Replication is a critical component of scientific credibility, as it increases confidence in the reliability of knowledge generated by original research. Few replications are completed in economics, and even fewer are published, as in the last 6 years, only 11 replication studies were published in top 11 (empirical) Economics Journals.
To understand the incentive structure for replication in the discipline, Paul Gertler, Sebastian Galiani and Mauricio Romero surveyed the editors of 11 top-tier economics journals. The survey revealed a substantial “overturn bias”, as all of the responding editors stated they would publish a replication study in principle, however less than a third would publish consider publishing a replication study that confirmed the original results. Furthermore, poor compliance with journal data transparency in economics provides another challenge for replicators, as only 14% of papers published in the top 11 economics journals shared code and data for full, “push-button” replication.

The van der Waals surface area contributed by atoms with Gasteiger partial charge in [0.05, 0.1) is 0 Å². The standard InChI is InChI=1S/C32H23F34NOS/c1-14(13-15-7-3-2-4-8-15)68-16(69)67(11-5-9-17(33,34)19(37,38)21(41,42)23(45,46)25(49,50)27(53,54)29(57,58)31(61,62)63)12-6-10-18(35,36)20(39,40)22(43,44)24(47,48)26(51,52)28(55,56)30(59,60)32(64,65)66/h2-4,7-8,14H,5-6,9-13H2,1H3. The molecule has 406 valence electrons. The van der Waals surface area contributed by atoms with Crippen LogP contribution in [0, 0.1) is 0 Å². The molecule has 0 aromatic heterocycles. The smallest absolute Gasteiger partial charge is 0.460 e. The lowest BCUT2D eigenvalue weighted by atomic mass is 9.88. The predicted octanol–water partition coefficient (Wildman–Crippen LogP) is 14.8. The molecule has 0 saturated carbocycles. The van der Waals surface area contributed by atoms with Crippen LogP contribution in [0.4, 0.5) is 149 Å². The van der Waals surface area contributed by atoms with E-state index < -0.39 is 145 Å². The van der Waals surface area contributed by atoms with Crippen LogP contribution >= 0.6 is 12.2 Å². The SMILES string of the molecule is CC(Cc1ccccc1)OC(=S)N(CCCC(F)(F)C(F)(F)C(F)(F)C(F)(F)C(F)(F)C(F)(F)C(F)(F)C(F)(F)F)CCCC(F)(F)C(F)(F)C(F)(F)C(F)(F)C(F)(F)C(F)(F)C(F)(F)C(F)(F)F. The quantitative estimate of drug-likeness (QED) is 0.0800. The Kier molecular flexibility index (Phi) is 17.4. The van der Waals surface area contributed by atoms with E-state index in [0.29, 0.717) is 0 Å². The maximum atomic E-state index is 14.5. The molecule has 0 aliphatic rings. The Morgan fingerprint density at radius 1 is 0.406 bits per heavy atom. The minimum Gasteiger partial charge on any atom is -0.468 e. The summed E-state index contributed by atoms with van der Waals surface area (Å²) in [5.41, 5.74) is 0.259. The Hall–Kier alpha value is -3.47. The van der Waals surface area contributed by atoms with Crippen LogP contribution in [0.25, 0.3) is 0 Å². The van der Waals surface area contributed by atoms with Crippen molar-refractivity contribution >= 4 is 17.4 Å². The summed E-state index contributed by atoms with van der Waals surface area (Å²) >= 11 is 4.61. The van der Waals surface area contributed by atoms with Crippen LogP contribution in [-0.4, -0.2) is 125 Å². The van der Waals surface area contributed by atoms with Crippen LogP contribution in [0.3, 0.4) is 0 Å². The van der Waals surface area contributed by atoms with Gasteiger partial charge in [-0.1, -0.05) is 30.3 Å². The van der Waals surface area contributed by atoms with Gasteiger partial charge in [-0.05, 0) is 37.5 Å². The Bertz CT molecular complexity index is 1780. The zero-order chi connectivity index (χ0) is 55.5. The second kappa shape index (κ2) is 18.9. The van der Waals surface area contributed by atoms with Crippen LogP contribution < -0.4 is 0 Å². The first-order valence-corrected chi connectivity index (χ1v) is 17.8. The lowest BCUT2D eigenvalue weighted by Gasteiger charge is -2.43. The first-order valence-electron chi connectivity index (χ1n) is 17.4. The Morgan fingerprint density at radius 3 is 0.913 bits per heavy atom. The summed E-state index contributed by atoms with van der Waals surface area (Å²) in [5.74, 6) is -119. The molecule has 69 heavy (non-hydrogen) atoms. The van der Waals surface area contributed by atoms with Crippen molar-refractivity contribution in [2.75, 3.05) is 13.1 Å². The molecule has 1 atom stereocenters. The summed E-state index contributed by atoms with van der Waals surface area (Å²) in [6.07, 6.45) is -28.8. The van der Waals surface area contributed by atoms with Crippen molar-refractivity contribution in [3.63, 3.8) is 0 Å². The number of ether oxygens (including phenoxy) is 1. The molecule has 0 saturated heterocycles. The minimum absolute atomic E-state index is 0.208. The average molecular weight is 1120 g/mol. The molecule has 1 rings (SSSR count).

To incentivize replication, the authors propose that journals replicate papers after acceptance, and before publication. This process would require authors to submit their data and code once the paper is accepted. Journals would then perform a “push-button” replication to verify that the code executes and reproduces the tables and figures in the paper. If the code does not execute or reported results are different, editors can either ask authors to correct their errors, choose to re‐review the paper, or reject it. Full results forthcoming.
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